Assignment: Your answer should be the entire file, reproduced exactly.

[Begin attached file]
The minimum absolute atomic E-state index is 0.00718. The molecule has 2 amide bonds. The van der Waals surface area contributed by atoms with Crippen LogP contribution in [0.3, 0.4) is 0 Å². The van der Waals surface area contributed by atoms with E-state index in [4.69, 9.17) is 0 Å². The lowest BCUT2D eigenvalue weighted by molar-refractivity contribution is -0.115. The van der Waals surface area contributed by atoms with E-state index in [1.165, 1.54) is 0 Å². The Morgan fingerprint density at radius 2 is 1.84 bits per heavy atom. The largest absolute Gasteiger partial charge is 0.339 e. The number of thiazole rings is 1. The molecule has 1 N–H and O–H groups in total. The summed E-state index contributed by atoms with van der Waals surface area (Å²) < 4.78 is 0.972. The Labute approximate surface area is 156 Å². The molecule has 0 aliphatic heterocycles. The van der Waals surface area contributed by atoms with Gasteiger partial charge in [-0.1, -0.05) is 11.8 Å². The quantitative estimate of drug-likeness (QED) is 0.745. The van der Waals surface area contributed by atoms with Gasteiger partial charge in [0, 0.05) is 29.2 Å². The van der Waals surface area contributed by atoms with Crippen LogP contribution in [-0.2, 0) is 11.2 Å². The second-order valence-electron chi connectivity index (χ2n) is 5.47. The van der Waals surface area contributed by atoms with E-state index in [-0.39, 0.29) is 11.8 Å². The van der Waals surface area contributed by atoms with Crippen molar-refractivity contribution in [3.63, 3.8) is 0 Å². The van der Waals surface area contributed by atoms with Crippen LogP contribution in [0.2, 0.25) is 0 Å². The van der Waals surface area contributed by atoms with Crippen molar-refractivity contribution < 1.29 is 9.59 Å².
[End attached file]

The minimum absolute atomic E-state index is 0.00718. The molecule has 2 amide bonds. The van der Waals surface area contributed by atoms with Crippen LogP contribution in [0.3, 0.4) is 0 Å². The van der Waals surface area contributed by atoms with E-state index in [4.69, 9.17) is 0 Å². The lowest BCUT2D eigenvalue weighted by molar-refractivity contribution is -0.115. The van der Waals surface area contributed by atoms with E-state index in [1.165, 1.54) is 0 Å². The Morgan fingerprint density at radius 2 is 1.84 bits per heavy atom. The largest absolute Gasteiger partial charge is 0.339 e. The number of thiazole rings is 1. The molecule has 1 N–H and O–H groups in total. The summed E-state index contributed by atoms with van der Waals surface area (Å²) < 4.78 is 0.972. The Labute approximate surface area is 156 Å². The molecule has 0 aliphatic heterocycles. The van der Waals surface area contributed by atoms with Gasteiger partial charge in [-0.1, -0.05) is 11.8 Å². The quantitative estimate of drug-likeness (QED) is 0.745. The van der Waals surface area contributed by atoms with Gasteiger partial charge in [0, 0.05) is 29.2 Å². The van der Waals surface area contributed by atoms with Crippen LogP contribution in [-0.2, 0) is 11.2 Å². The second-order valence-electron chi connectivity index (χ2n) is 5.47. The van der Waals surface area contributed by atoms with E-state index in [-0.39, 0.29) is 11.8 Å². The van der Waals surface area contributed by atoms with Crippen molar-refractivity contribution in [3.63, 3.8) is 0 Å². The van der Waals surface area contributed by atoms with Crippen LogP contribution in [0.2, 0.25) is 0 Å². The van der Waals surface area contributed by atoms with Crippen molar-refractivity contribution < 1.29 is 9.59 Å².